Andrew Puzder:  His confirmation hearing for Labor Secretary has been delayed for the 4th time “because his paperwork is missing.” The hearing won’t be rescheduled until the paperwork is received. (CNN) More than 100 food and agriculture organizations sent a letter to the Senate urging them to oppose Puzder. A recent Capital & Main Investigation found that under Puzder’s watch as CEO, CKE Restaurants faced more federal employment discrimination lawsuits than any other major fast food chain. The corporation violated workers’ rights, including wage theft.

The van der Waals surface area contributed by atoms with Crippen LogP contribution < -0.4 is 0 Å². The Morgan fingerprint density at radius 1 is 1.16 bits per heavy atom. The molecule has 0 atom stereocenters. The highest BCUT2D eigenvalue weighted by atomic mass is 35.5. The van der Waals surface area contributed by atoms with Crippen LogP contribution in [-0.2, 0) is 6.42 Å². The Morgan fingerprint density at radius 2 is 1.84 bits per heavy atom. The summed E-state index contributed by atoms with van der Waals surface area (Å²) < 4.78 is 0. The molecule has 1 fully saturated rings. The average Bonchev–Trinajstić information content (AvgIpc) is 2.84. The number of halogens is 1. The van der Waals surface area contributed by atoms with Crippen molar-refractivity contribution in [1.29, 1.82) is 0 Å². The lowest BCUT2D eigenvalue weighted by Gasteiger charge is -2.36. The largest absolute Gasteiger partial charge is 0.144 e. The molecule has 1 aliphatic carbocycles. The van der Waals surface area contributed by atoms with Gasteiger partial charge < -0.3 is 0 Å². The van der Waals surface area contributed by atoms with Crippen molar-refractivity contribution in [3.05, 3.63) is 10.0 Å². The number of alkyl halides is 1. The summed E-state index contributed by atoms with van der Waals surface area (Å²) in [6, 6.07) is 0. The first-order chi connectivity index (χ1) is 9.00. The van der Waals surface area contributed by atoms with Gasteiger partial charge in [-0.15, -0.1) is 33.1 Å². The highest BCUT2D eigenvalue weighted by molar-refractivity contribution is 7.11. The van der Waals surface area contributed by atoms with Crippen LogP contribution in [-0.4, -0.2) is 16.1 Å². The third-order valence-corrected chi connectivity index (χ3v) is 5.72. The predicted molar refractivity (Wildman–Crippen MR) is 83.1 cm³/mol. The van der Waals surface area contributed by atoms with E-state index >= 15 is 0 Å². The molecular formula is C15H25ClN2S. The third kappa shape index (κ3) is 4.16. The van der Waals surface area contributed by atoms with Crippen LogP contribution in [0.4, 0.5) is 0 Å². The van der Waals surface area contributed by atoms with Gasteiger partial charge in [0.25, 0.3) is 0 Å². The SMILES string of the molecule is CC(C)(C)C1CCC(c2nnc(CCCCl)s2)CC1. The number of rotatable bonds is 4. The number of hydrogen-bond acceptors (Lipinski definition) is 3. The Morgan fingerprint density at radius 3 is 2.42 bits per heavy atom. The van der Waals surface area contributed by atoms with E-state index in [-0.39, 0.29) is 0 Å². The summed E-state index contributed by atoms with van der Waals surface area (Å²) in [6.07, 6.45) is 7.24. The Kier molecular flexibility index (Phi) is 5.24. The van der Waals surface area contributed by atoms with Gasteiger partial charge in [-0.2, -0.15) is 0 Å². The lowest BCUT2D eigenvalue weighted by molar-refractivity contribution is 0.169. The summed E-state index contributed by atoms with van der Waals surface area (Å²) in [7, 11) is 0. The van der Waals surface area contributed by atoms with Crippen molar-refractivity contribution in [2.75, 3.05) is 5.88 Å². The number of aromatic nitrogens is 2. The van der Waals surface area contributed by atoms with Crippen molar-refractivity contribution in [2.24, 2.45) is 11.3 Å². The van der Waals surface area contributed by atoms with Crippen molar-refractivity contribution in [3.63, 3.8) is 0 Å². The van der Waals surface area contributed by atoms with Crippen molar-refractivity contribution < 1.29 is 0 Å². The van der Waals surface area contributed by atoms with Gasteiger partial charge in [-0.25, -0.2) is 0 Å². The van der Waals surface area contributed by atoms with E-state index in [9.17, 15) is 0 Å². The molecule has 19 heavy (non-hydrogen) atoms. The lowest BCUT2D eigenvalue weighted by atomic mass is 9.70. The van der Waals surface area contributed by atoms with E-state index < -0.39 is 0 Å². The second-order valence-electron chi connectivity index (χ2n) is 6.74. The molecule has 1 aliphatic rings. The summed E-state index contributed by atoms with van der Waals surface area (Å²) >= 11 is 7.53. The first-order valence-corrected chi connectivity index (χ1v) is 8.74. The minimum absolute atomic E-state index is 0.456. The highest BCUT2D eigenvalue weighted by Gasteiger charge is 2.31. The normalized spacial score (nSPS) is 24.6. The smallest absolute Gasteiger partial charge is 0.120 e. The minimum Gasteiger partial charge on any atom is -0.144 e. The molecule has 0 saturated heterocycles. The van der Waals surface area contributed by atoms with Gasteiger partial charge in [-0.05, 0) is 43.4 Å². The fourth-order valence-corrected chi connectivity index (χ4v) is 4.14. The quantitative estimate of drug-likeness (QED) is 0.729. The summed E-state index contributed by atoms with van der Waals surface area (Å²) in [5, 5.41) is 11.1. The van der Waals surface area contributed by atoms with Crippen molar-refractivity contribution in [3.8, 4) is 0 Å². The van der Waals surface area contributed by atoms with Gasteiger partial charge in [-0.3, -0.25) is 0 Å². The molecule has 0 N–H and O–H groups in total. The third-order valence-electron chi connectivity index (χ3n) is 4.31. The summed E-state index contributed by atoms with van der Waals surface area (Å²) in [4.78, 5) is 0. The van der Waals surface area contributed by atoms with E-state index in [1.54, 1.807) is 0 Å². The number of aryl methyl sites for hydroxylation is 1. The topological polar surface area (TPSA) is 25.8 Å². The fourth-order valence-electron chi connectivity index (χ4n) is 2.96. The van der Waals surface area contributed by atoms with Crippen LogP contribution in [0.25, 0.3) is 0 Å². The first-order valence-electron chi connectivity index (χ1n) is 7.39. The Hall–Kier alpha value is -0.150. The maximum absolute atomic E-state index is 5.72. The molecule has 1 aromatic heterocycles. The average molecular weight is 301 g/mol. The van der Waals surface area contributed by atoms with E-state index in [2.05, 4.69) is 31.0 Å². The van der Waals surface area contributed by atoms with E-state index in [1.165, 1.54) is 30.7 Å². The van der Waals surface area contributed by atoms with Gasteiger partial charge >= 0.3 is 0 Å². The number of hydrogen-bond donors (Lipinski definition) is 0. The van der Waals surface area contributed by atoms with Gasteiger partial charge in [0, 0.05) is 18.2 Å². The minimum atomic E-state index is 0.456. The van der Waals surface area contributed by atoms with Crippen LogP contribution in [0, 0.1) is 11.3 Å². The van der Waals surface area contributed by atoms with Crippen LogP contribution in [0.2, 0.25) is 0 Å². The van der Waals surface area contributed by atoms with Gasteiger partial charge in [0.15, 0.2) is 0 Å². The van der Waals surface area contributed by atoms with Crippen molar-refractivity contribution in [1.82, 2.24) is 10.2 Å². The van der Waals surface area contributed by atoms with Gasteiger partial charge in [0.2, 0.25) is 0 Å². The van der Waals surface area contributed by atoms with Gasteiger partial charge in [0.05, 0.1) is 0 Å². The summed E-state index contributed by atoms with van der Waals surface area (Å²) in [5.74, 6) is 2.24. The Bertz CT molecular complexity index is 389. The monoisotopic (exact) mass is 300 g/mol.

Muslim Ban:  Last Saturday the Department of Homeland Security (DHS) complied with the Seattle judge’s orders and stopped enforcing Trump’s ban on entry into the U.S. from the 7 countries. (TWW, Muslim Ban, 2/4/17) The Justice Department (DOJ), in the appeal, said that “the president had the constitutional authority to order the ban and that the court ruling ‘second-guesses the president’s national security judgement.’” (NY Times) But, early Sunday, the U.S. Court of Appeals for the Ninth Circuit in San Francisco denied the appeal but gave the administration until 3:00 a.m. on Monday to file its response. (Washington Post) Silicon Valley has joined the fight. 97 tech companies, including Apple, Facebook, Google, Microsoft, Netflix, Twitter, and Uber have filed an amicus brief with the Court of Appeals opposing the ban. “Notably, it doesn’t appear that Amazon is party to the brief.” (Washington Post) The case went before a 3-judge panel of the Ninth Circuit on Tuesday. The judges “sparred” with the president’s attorneys over the “use of sweeping executive power, questioned the connection between the 7 affected countries and terrorism, and launched into tough questions over whether the ban discriminated against Muslims. (CNN) On Thursday they ruled, refusing, unanimously, to reinstate the travel ban. The panel suggested that “the ban did not advance national security” and said that the Trump administration had shown “no evidence” that anyone from the 7 nations “had committed terrorist acts in the United States.” The ruling “also rejected Mr. Trump’s claim that courts are powerless to review a president’s national security assessments” saying: “It is beyond question that the federal judiciary retains the authority to adjudicate constitutional challenges to executive action.” (NY Times) Trump called the decision “disgraceful” and said he’ll appeal to the Supreme Court. (Roll Call)